On the first anniversary of the February 1 military coup in Myanmar, the United States announced more sanctions on individuals and entities associated with the regime, the Treasury Department said Monday.
The UK and Canada also announced sanctions.
“One year after the coup, the United States, along with allies in the United Kingdom and Canada, stands with the people of Burma as they seek freedom and democracy,” said Brian Nelson, the Treasury undersecretary for Terrorism and Financial Intelligence in a statement. “We will continue to target those responsible for the coup and ongoing violence, enablers of the regime’s brutal repression, and their financial supporters.”
Among those sanctioned were Union Attorney General Thida Oo, Supreme Court Chief Justice Tun Tun Oo, and Chairman of the Anti-Corruption Commission Tin Oo.
Two entities sanctioned are KT Services & Logistics Company Limited and the Directorate of Procurement of the Commander-In-Chief of Defense Services, which the U.S. says support the military regime.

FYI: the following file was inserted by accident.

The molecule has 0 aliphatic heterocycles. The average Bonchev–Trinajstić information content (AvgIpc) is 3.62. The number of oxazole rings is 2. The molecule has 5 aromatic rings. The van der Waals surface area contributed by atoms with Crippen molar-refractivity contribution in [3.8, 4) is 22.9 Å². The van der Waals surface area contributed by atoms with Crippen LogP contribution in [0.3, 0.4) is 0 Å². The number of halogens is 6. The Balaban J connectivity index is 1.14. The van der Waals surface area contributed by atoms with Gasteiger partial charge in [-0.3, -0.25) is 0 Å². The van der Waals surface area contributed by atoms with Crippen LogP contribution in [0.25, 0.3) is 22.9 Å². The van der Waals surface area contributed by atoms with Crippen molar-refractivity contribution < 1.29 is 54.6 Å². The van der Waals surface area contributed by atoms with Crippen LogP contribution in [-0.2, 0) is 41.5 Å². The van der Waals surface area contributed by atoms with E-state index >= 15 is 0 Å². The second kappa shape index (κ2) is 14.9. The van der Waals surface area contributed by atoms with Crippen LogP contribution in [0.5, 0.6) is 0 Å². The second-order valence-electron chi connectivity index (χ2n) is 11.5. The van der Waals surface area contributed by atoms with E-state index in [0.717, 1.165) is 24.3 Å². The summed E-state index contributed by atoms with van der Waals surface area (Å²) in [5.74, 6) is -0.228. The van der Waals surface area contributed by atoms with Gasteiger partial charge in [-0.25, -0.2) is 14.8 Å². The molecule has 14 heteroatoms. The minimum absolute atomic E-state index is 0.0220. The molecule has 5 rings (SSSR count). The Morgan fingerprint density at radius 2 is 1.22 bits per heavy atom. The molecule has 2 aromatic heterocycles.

“The United States will continue to work with our international partners to address human rights abuses and press the regime to cease the violence, release all those unjustly detained, allow unhindered humanitarian access, and restore Burma’s path to democracy,” U.S. Secretary of State Antony Blinken said in a statement, using an older name for the country.
The individuals and entities targeted will have any assets in the U.S. restricted or blocked.
The military seized power in a February 1, 2021 coup, overthrowing the civilian government and detaining de facto leader Aung San Suu Kyi and other high-ranking officials.
The U.S. has accused the regime of engaging in “brutal acts of violence against pro-democracy protesters.” An estimated 1,500 people have been killed in violent protests.
The U.S. government has called for the immediate release of Suu Kyi, leader of the National League for Democracy Party, ousted President Win Myint, and protesters, journalists and human rights activists it says have been unjustly detained since the coup.
Military officials claimed widespread fraud in the November 2020 general election, which Suu Kyi’s National League for Democracy won in a landslide, as justification for the February takeover. The fraud allegations have been denied by Myanmar’s electoral commission.
The political unrest on top of the ongoing COVID-19 pandemic have caused economic hardship in Myanmar with rising food prices and increasing unemployment.